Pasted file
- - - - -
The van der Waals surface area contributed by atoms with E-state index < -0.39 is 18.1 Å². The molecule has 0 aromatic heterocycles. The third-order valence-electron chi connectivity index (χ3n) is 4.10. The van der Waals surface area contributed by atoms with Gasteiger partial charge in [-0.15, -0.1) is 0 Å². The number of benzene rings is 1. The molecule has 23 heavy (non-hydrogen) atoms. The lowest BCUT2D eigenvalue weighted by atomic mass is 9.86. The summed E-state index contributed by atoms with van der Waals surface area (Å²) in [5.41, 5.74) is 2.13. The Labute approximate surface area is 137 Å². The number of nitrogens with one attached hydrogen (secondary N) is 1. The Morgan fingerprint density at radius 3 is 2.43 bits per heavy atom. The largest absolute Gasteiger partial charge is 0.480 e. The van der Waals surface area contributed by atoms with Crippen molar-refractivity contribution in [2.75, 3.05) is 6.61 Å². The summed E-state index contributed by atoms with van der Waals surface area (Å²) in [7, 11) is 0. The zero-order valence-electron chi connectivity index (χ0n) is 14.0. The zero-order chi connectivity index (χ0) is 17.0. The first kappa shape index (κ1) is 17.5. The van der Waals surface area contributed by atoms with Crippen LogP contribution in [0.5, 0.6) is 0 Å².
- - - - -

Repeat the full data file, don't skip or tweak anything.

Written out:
The van der Waals surface area contributed by atoms with E-state index < -0.39 is 18.1 Å². The molecule has 0 aromatic heterocycles. The third-order valence-electron chi connectivity index (χ3n) is 4.10. The van der Waals surface area contributed by atoms with Gasteiger partial charge in [-0.15, -0.1) is 0 Å². The number of benzene rings is 1. The molecule has 23 heavy (non-hydrogen) atoms. The lowest BCUT2D eigenvalue weighted by atomic mass is 9.86. The summed E-state index contributed by atoms with van der Waals surface area (Å²) in [5.41, 5.74) is 2.13. The Labute approximate surface area is 137 Å². The number of nitrogens with one attached hydrogen (secondary N) is 1. The Morgan fingerprint density at radius 3 is 2.43 bits per heavy atom. The largest absolute Gasteiger partial charge is 0.480 e. The van der Waals surface area contributed by atoms with Crippen molar-refractivity contribution in [2.75, 3.05) is 6.61 Å². The summed E-state index contributed by atoms with van der Waals surface area (Å²) in [7, 11) is 0. The zero-order valence-electron chi connectivity index (χ0n) is 14.0. The zero-order chi connectivity index (χ0) is 17.0. The first kappa shape index (κ1) is 17.5. The van der Waals surface area contributed by atoms with Crippen LogP contribution in [0.5, 0.6) is 0 Å².